When I was a kid my family regularly visited my grandparents in Fall River, Massachusetts — a city known for not only textile manufacturing, but also, a unique culinary history. It all started in the late 1800s, when the Fall River and New Bedford areas attracted Portuguese folks from the Azores seeking work in the whaling industry or the cotton mills. They not only brought their industrial skills, but also, their culinary traditions, which still run deep in that area.
We’re French Canadian, but our family really embraced Portuguese delicacies. We couldn’t go home without a huge sweet bread, a spicy chourico & pepper grinder (one of my grandfather’s favorites), a meat pie or a treat from the bakery (custard tarts and malasadas were some of my faves). Let me tell you, there’s nothing like a fresh sweet bread – it’s one of the most heavenly things you’ll ever eat. To me, it was a world of decadent, homey, sweet and spicy flavors, and I relished it all.
Portuguese soups are particularly flavorful, due to the use of spicy chourico or linguica (sausage made from ground pork, garlic and sweet or spicy pimenton) — two of my FAVORITE things. Traditional Caldeirada, a Portuguese fish stew, is made with potatoes, tomatoes, several types of fish and shellfish. Caldo Verde is another traditional Portuguese soup made with kale, potato and chourico or linguica. So, during a recent rainy week in Florida, I decided to make soup and, because I had some older fish and even some chourico in the freezer, I decided to make a combination of these two styles of soup.
You can use any seafood you like — I used Amberjack (a sturdy, semi-firm fish) because I had it available. To cut down on white potatoes, I added a sweet potato, which brought in some pretty color, too. Basically, you can’t go wrong with this soup — use what you have in your fridge/pantry, and it still makes a delicious meal, especially on a rainy day.
BTW – if you’ve never seen an Amberjack, here’s one I caught a while back — Brendan worked hard to bring it up to the deck:
While I was cooking, Brendan was painting in his studio but came upstairs saying the smells were so amazing he had to see what it was. It reminded me of something I read in Brillat Savarin’s book The Physiology of Taste in which he wrote “We eat nothing without being conscious of its smell, either at once or upon reflection; and towards unknown foodstuffs the nose always acts as an advance sentry, crying ‘Who goes there?’” Brendan’s nose was definitely acting as a sentry that day 🙂
If not cutting down on carbs, top the soup with Rosemary-Garlic croutons — they’re easy to make and let you use up day-old bread. Once you start making croutons, you’ll never buy them again! Here’s a pic just before I popped them in the oven:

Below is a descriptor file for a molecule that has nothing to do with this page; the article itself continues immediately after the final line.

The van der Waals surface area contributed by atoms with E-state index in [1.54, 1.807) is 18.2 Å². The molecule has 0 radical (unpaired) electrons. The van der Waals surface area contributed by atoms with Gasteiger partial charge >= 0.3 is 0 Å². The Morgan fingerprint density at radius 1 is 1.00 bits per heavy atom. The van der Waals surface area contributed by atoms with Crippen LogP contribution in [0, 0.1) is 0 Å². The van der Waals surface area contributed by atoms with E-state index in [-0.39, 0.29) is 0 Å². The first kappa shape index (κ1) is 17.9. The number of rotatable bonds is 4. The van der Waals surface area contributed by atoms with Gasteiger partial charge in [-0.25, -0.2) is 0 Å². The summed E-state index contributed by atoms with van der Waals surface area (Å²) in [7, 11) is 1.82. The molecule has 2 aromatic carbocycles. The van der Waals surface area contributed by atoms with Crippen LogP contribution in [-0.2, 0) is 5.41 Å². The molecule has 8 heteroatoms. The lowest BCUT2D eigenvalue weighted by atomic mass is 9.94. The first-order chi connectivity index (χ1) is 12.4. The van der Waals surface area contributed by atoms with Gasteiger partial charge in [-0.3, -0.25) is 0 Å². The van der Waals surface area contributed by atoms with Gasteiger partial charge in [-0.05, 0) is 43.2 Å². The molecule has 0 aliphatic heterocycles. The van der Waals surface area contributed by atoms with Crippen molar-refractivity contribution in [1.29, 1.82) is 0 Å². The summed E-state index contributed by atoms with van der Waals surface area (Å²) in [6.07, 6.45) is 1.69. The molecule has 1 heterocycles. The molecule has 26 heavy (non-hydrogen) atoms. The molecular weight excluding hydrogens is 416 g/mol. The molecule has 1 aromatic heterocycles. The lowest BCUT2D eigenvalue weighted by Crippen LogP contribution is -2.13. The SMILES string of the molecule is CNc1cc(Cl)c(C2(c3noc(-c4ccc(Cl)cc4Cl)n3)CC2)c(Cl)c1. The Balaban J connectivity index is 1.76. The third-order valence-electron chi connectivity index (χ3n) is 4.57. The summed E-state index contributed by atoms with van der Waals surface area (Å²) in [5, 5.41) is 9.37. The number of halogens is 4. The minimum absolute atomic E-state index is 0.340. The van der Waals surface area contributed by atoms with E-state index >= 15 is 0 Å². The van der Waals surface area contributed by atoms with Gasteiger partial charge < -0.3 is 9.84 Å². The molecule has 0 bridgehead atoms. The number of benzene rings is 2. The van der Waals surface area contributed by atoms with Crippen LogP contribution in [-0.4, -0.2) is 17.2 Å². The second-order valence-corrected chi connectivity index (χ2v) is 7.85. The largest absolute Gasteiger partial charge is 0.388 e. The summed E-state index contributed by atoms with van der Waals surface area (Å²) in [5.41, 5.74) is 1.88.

- 4 Tb. olive oil
- 2 yellow onions, chopped
- 1 celery rib, chopped
- 4 cloves garlic, minced
- 4 sprigs fresh thyme
- 2 bay leaves
- ½ lb. chorico or linguica, skin removed, broken into chunks
- 1 large white potato (skin on), small cubes
- 1 large sweet potato (skin on), small cubes
- 3 quarts chicken stock
- 4 c. fresh kale, chopped
- ½ of a 28 oz. can whole plum tomatoes, slightly mashed (use more if you like more tomatoes)
- 1 tsp. kosher salt
- ½ tsp. freshly ground black pepper
- ½ lb. semi-firm/sturdy fish (I used Amberjack), 1-2" chunks
- 2 Tb. olive oil
- 1 Tb. unsalted butter, melted
- 1 Tb. fresh rosemary, minced
- ½ tsp. garlic powder
- ½ tsp. paprika
- ½ tsp. kosher salt
- ¼ tsp. freshly ground black pepper
- 4 slices day-old, thick, crusty bread (about 3 c.), cut into 1” chunks
- In a large soup pot, heat olive oil on medium/high.
- Add onions, garlic, celery, thyme, bay leaves and chorico (or linguica). Mix to combine, allowing the sausage and oils to coat the ingredients.
- After about 2 minutes, reduce heat to medium.
- Add potatoes and cook a few minutes until they’re slightly soft and well-combined.
- Add stock, kale, tomatoes, salt and pepper. Reduce heat to low.
- Simmer until potatoes are cooked (about 10 minutes), then add fish and lightly combine.
- Gently simmer a few more minutes.
- Check for seasoning (add more salt & pepper, if needed) then serve.
- Heat oven to 350 degrees.
- In a large mixing bowl, combine olive oil, butter and spices.
- Add bread chunks and mix to coat thoroughly. If they seem too dry (depends on your bread), add a bit more olive oil.
- Spread onto a baking sheet and bake about 10 minutes -- check periodically to ensure they don’t burn!
- Remove from oven and allow to cool on baking sheet before sprinkling on soup.